1 Sales numeric 0 0 182 0.91
2 CompPrice numeric 0 0 65 0.325
3 Income numeric 8 4 84 0.42
4 Advertising numeric 0 0 23 0.115
# … with 4 more rows
```

```
# Positions values select variables, and In-memory mode and collect size is 200
%>%
con_sqlite tbl("TB_CARSEATS") %>%
diagnose_category(7, in_database = FALSE, collect_size = 200)
# A tibble: 3 x 6
variables levels N freq ratio rank* <chr> <chr> <int> <int> <dbl> <int>
1 ShelveLoc Medium 200 113 56.5 1
2 ShelveLoc Bad 200 47 23.5 2
3 ShelveLoc Good 200 40 20 3
# Positions values select variables
%>%
con_sqlite tbl("TB_CARSEATS") %>%
diagnose_category(-7)
# A tibble: 5 x 6
variables levels N freq ratio rank<chr> <chr> <int> <int> <dbl> <int>
1 Urban Yes 400 278 69.5 1
2 Urban No 400 117 29.2 2
3 Urban <NA> 400 5 1.25 3
4 US Yes 400 258 64.5 1
# … with 1 more row
```

```
# Diagnosis of all numerical variables
%>%
con_sqlite tbl("TB_CARSEATS") %>%
diagnose_numeric()
# A tibble: 8 x 10
variables min Q1 mean median Q3 max zero minus outlier<chr> <dbl> <dbl> <dbl> <dbl> <dbl> <dbl> <int> <int> <int>
1 Sales 0 5.39 7.50 7.49 9.32 16.3 1 0 2
2 CompPrice 77 115 125. 125 135 175 0 0 2
3 Income 21 42 68.7 69 90 120 0 0 0
4 Advertising 0 0 6.64 5 12 29 144 0 0
# … with 4 more rows
# Positive values select variables, and In-memory mode and collect size is 200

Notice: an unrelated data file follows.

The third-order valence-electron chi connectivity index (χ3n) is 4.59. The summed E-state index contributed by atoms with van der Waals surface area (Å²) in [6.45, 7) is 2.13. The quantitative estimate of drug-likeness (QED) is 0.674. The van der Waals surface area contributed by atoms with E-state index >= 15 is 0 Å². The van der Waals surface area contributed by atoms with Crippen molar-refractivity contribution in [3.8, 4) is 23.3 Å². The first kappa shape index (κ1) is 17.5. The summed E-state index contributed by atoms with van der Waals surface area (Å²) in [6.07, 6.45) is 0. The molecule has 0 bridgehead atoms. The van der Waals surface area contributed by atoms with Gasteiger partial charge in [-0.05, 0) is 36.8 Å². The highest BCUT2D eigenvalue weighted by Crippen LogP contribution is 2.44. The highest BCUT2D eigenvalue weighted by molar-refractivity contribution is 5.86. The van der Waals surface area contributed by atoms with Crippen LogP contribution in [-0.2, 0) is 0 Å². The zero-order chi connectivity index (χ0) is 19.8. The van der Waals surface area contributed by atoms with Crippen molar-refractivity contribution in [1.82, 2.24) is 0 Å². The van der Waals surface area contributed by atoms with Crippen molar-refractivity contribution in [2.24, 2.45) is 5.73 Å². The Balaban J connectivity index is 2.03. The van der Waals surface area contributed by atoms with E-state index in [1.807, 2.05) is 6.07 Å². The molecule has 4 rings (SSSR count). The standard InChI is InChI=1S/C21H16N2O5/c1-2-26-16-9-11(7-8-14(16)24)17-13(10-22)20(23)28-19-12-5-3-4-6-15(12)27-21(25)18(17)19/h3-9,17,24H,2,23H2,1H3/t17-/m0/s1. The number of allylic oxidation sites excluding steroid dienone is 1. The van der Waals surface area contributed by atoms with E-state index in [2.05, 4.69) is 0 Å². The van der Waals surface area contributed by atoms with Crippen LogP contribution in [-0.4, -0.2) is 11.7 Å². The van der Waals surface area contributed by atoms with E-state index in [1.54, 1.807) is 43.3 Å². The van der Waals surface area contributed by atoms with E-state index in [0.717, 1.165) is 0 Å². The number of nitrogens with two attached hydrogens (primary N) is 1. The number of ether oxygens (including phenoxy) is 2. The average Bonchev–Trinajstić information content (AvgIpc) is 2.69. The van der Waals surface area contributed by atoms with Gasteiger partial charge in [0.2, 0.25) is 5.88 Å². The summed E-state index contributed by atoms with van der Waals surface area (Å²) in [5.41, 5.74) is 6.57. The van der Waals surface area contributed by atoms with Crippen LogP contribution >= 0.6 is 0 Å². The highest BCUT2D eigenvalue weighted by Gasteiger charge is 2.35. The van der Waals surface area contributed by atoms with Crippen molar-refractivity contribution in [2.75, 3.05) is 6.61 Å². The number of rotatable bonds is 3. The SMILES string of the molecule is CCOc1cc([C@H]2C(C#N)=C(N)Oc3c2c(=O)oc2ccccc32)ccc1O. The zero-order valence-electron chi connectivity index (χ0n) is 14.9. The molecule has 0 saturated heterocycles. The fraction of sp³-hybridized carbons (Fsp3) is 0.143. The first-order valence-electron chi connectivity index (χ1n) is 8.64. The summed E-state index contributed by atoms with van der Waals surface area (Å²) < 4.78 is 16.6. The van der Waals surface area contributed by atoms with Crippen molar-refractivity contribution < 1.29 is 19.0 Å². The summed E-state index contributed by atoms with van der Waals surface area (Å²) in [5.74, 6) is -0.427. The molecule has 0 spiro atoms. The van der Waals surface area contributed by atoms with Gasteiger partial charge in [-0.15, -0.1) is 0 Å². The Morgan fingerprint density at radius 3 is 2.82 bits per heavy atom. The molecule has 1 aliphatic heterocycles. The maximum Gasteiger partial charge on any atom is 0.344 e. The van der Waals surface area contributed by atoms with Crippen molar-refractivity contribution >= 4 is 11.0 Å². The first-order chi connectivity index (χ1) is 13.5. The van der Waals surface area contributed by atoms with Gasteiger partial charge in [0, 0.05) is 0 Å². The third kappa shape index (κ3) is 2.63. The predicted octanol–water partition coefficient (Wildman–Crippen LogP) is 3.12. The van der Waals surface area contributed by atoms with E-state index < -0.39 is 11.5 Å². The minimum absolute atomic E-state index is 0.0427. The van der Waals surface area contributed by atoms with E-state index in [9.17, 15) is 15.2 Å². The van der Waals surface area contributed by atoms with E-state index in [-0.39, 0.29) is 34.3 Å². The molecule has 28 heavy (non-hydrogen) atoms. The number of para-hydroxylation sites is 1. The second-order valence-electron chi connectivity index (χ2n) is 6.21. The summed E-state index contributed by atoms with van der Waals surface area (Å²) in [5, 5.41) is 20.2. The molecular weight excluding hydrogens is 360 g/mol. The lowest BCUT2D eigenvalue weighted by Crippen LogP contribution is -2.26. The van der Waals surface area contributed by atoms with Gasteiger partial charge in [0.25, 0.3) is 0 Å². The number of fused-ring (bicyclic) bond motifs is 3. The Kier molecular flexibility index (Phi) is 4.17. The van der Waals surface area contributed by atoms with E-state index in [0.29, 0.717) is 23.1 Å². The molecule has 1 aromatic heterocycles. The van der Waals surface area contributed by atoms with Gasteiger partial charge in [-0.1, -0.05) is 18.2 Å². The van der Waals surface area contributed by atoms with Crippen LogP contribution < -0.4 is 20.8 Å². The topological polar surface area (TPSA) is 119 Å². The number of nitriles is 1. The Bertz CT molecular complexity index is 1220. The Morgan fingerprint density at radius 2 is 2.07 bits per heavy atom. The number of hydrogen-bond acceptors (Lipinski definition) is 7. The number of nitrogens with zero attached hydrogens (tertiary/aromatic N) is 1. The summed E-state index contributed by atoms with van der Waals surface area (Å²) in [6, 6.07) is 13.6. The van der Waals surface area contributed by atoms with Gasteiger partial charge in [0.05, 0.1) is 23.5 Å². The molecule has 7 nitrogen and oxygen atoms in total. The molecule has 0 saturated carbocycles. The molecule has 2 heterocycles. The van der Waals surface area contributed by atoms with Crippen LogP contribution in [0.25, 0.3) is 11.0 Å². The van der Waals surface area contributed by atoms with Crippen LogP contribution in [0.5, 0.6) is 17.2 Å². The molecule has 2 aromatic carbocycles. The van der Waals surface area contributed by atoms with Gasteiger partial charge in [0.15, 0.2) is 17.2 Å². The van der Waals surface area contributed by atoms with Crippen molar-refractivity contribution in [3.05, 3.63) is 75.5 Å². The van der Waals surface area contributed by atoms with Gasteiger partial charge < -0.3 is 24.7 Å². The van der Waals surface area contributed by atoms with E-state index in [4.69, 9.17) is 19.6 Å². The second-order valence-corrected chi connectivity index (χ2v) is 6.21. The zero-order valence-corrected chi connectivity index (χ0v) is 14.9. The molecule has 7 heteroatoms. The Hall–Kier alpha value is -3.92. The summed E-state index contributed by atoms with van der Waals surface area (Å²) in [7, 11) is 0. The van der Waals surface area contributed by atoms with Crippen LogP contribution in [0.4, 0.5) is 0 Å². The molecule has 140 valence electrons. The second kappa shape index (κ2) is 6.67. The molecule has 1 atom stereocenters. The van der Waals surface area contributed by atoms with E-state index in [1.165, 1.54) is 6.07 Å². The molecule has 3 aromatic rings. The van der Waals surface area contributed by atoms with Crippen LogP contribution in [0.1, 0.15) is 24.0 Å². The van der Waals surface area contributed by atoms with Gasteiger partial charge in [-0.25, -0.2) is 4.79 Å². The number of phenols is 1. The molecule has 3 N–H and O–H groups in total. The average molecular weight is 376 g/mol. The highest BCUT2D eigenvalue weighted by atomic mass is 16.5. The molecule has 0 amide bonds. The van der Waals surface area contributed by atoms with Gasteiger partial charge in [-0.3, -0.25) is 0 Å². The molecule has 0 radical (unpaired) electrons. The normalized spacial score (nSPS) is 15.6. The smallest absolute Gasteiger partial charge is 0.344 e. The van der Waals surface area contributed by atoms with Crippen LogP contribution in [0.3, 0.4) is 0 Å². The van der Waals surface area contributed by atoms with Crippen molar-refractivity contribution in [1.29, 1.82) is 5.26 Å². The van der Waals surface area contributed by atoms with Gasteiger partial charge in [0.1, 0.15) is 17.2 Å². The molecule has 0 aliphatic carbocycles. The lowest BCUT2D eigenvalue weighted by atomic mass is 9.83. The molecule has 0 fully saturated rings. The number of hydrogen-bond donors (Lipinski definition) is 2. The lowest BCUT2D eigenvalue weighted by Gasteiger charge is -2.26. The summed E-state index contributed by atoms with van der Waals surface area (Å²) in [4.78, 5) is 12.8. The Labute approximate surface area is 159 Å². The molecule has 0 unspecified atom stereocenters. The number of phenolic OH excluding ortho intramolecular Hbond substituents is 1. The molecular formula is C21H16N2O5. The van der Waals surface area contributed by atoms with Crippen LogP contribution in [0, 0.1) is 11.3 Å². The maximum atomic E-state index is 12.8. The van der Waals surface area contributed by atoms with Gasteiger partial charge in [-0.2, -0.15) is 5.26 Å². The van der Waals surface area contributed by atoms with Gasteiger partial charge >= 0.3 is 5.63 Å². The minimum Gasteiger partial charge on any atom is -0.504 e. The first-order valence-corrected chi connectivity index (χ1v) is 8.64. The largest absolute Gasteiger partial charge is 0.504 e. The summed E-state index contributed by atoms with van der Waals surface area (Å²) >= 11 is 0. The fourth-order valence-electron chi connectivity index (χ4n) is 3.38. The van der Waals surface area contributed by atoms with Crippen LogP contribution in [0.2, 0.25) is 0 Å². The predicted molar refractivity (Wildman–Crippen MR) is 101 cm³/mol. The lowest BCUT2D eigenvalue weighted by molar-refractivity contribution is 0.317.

%>%
con_sqlite tbl("TB_CARSEATS") %>%
diagnose_numeric(Sales, Income, collect_size = 200)
# A tibble: 2 x 10
variables min Q1 mean median Q3 max zero minus outlier* <chr> <dbl> <dbl> <dbl> <dbl> <dbl> <dbl> <int> <int> <int>
1 Sales 0 5.26 7.42 7.50 9.10 14.9 1 0 0
2 Income 21 47.8 71.4 73 92.2 120 0 0 0
```

```
%>%
con_sqlite tbl("TB_CARSEATS") %>%
diagnose_outlier() %>%
filter(outliers_ratio > 1)
# A tibble: 1 x 6
variables outliers_cnt outliers_ratio outliers_mean with_mean without_mean<chr> <int> <dbl> <dbl> <dbl> <dbl>
1 Price 5 1.25 100. 116. 116.
```

```
# Visualization of numerical variables with a ratio of
# outliers greater than 1%
# the result is same as a data.frame, but not display here. reference above in document.
%>%
con_sqlite tbl("TB_CARSEATS") %>%
plot_outlier(con_sqlite %>%
tbl("TB_CARSEATS") %>%
diagnose_outlier() %>%
filter(outliers_ratio > 1) %>%
select(variables) %>%
pull())
```

The following shows several examples of creating an data diagnosis report for a DBMS table.

Using the `collect_size`

argument, you can perform data diagnosis with the corresponding number of sample data. If the number of data is very large, use `collect_size`

.

```
# create pdf file. file name is DataDiagnosis_Report.pdf
%>%
con_sqlite tbl("TB_CARSEATS") %>%
diagnose_report()
# create pdf file. file name is Diagn.pdf, and collect size is 350
%>%
con_sqlite tbl("TB_CARSEATS") %>%
diagnose_report(collect_size = 350, output_file = "Diagn.pdf")
# create html file. file name is Diagnosis_Report.html
%>%
con_sqlite tbl("TB_CARSEATS") %>%
diagnose_report(output_format = "html")
# create html file. file name is Diagn.html
%>%
con_sqlite tbl("TB_CARSEATS") %>%
diagnose_report(output_format = "html", output_file = "Diagn.html")
```